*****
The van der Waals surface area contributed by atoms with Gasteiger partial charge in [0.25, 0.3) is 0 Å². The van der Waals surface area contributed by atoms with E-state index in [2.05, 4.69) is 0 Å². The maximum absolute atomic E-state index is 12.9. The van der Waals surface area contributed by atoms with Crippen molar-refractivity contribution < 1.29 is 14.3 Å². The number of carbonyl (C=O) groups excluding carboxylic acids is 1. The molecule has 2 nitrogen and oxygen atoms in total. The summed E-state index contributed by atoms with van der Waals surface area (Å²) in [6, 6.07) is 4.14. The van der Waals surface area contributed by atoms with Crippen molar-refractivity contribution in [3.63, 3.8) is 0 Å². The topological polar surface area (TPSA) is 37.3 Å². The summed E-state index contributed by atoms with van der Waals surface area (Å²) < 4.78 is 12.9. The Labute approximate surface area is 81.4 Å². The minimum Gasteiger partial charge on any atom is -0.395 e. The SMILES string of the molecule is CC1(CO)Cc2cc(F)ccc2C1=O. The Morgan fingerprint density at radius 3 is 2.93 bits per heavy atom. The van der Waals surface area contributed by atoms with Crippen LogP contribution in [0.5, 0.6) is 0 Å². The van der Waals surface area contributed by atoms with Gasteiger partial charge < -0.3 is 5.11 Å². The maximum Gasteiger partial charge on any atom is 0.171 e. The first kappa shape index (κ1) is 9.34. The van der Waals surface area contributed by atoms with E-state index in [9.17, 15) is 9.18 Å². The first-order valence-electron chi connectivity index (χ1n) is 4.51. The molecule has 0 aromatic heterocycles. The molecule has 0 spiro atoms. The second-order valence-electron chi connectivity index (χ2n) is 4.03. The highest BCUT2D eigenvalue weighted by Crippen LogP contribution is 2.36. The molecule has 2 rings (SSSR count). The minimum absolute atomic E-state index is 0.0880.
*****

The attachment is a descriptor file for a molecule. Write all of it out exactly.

The van der Waals surface area contributed by atoms with Gasteiger partial charge in [0.25, 0.3) is 0 Å². The van der Waals surface area contributed by atoms with E-state index in [2.05, 4.69) is 0 Å². The maximum absolute atomic E-state index is 12.9. The van der Waals surface area contributed by atoms with Crippen molar-refractivity contribution < 1.29 is 14.3 Å². The number of carbonyl (C=O) groups excluding carboxylic acids is 1. The molecule has 2 nitrogen and oxygen atoms in total. The summed E-state index contributed by atoms with van der Waals surface area (Å²) in [6, 6.07) is 4.14. The van der Waals surface area contributed by atoms with Crippen molar-refractivity contribution in [3.63, 3.8) is 0 Å². The topological polar surface area (TPSA) is 37.3 Å². The summed E-state index contributed by atoms with van der Waals surface area (Å²) < 4.78 is 12.9. The Labute approximate surface area is 81.4 Å². The minimum Gasteiger partial charge on any atom is -0.395 e. The SMILES string of the molecule is CC1(CO)Cc2cc(F)ccc2C1=O. The Morgan fingerprint density at radius 3 is 2.93 bits per heavy atom. The van der Waals surface area contributed by atoms with Crippen LogP contribution in [0.5, 0.6) is 0 Å². The van der Waals surface area contributed by atoms with Gasteiger partial charge < -0.3 is 5.11 Å². The maximum Gasteiger partial charge on any atom is 0.171 e. The first kappa shape index (κ1) is 9.34. The van der Waals surface area contributed by atoms with E-state index in [9.17, 15) is 9.18 Å². The first-order valence-electron chi connectivity index (χ1n) is 4.51. The molecule has 0 aromatic heterocycles. The molecule has 0 spiro atoms. The second-order valence-electron chi connectivity index (χ2n) is 4.03. The highest BCUT2D eigenvalue weighted by Crippen LogP contribution is 2.36. The molecule has 2 rings (SSSR count). The minimum absolute atomic E-state index is 0.0880.